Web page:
See more of the story

INDIANAPOLIS — Running back Dalvin Cook knelt next to a fellow team captain, tight end Kyle Rudolph, on the Vikings sideline awaiting the start of the second half of Sunday’s game against the Colts. They stared across the Lucas Oil Stadium turf for a moment without saying a word.

The game had already taken “a turn” by that point, Cook said, with a 15-3 halftime deficit that is starting to feel familiar. The winning formula of the Vikings offense, which led to last year’s seventh-ranked run game and Cook’s five-year, $63 million contract extension this month, has vanished along with Cook’s heavy workloads.

With the team playing catch-up for much of a 28-11 loss, Cook took 16 touches for 71 yards and a rushing touchdown — an efficient 4.4 yards per tote. But his 13 carries per game so far this season are not what the Vikings had in mind. And even while trailing, Cook has only three catches in two games.

Cook pinned it on the flow of the games forcing coordinator Gary Kubiak’s hand.

“It’s just been a bit off schedule. When the play caller got to call a game kind of off schedule, it’s kind of different,” said Cook, who had 53 catches in 14 games last year. “I had two catches and it doesn’t really affect me. I just wanted to win the game. I wanted to win. That’s why I’m here.”

But Cook’s touches have been the motor driving the Vikings offense, and sequences like Minnesota’s first drive of the third quarter — when Cousins threw an incompletion to receiver Adam Thielen followed by a bobbled pass by receiver Bisi Johnson for an interception — short-circuit head coach Mike Zimmer’s desired process.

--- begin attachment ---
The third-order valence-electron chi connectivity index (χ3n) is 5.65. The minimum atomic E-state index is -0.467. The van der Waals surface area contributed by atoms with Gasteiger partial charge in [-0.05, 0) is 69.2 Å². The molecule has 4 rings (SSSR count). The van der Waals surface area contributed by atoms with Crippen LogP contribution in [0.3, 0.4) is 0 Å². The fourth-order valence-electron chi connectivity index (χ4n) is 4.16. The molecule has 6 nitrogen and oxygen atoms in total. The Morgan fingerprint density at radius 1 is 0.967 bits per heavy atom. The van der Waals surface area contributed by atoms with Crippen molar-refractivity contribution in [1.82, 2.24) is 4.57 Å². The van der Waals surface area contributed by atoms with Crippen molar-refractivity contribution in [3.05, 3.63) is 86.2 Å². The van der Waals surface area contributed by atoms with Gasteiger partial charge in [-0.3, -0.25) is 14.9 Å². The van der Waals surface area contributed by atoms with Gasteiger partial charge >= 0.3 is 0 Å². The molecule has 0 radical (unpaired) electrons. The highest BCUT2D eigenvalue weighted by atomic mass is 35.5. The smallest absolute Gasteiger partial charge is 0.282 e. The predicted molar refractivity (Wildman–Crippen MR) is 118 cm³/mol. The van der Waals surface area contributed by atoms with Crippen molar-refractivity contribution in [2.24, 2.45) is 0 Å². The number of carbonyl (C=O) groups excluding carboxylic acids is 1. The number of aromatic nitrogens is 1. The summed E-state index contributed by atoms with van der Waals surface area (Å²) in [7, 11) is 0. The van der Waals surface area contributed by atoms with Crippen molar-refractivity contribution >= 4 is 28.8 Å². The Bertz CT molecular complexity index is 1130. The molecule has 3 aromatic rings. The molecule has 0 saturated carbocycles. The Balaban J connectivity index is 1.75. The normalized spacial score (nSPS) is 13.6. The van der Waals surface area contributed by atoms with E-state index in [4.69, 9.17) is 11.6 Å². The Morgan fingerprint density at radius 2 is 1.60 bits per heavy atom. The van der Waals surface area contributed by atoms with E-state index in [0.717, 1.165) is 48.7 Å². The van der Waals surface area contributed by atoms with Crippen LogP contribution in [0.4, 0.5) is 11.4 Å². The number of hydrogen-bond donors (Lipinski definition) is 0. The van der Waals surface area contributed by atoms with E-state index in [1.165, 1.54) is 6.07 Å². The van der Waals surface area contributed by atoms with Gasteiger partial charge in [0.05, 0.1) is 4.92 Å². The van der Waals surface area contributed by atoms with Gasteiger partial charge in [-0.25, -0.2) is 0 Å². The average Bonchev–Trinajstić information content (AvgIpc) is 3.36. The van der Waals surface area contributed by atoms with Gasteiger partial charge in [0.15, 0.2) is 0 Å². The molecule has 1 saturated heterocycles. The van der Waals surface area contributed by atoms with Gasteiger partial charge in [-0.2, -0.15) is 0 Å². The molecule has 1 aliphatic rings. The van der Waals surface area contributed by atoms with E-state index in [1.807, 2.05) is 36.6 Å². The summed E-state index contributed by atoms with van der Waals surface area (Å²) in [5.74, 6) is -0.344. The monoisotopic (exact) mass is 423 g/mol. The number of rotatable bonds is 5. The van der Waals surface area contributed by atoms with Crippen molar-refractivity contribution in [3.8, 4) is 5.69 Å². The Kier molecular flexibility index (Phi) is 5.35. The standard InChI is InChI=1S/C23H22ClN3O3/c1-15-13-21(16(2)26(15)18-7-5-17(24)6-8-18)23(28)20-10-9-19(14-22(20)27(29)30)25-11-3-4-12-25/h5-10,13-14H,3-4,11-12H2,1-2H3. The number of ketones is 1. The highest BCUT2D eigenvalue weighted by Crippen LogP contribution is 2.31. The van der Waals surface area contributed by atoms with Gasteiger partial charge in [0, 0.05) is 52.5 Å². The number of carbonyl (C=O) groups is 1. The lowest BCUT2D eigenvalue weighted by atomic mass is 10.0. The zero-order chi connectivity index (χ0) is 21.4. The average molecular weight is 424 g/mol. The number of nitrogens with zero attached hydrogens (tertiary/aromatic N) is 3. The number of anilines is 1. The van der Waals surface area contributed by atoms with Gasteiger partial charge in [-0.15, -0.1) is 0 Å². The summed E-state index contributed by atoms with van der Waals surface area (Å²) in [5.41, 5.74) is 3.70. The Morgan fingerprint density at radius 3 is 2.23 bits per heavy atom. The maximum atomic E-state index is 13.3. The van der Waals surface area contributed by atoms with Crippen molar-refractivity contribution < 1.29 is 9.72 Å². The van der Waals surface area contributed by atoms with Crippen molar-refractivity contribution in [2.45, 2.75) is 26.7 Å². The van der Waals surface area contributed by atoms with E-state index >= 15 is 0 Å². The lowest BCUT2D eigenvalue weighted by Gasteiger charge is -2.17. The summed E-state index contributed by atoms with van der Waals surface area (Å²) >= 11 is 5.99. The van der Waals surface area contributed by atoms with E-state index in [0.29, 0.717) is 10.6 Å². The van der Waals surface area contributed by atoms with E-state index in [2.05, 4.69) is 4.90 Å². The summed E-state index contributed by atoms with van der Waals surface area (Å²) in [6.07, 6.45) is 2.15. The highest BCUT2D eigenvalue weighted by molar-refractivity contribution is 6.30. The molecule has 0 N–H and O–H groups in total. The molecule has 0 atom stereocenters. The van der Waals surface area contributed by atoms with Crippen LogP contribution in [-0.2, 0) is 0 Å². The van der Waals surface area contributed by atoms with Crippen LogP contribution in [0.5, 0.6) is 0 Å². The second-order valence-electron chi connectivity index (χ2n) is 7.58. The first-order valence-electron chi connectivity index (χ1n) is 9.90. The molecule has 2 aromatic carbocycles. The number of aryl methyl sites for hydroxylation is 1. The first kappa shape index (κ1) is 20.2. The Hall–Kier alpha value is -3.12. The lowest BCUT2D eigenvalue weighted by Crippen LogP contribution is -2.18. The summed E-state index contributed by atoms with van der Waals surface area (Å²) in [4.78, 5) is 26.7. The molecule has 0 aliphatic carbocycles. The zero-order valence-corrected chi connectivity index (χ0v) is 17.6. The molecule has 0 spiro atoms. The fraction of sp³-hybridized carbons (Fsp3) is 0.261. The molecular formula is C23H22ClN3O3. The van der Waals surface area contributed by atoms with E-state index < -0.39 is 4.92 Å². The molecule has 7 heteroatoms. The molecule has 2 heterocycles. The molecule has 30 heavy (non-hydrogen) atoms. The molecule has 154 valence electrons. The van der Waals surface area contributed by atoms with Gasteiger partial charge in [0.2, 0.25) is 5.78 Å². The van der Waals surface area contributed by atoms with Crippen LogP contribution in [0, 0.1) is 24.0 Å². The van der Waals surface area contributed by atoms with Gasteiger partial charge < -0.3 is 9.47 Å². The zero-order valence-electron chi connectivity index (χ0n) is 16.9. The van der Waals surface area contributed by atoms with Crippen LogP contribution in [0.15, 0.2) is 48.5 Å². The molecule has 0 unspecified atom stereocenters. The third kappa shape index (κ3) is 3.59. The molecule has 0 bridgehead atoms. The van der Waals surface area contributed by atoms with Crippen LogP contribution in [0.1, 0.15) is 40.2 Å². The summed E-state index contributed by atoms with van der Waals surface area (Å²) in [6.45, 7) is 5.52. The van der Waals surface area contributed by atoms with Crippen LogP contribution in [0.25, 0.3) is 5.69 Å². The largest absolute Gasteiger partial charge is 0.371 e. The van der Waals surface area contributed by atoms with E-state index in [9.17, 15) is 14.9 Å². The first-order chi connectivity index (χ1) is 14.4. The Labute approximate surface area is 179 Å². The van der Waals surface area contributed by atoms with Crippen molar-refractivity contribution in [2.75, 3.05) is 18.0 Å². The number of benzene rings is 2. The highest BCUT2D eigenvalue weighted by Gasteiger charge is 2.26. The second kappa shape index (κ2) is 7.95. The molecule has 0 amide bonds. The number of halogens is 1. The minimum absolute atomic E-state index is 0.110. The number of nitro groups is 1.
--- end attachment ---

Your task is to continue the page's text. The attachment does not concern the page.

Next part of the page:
“This team has kind of been built on controlling the time of possession, playing great in the red zone and on third downs, and we haven’t been doing that very well,” Zimmer said. “We’re going to have to get back to work and try to figure out what’s wrong, because the identity of this team [is not] what it has been for the last six years.”

Asked what the Vikings offense needs to get better, Cook simply said, “Everything.”

“I can get better,” Cook said. “We can get better in the passing game, running game, pass protection. We can get better, period.”

Getting Cook the ball more could be a good first step. He had six carries on 28 first-half plays in Indianapolis, and five were on the opening drive. Cousins said the Vikings are just trying to figure out how to stay on the field after going 2 of 9 on third downs.

“It always helps when you run the ball well,” Cousins said. “We had productive runs in the flow of the game. But you’re not going to hit every run, so when you don’t hit one, being able to still keep the drive alive, convert third downs, those are all things we as an offense are trying to do.”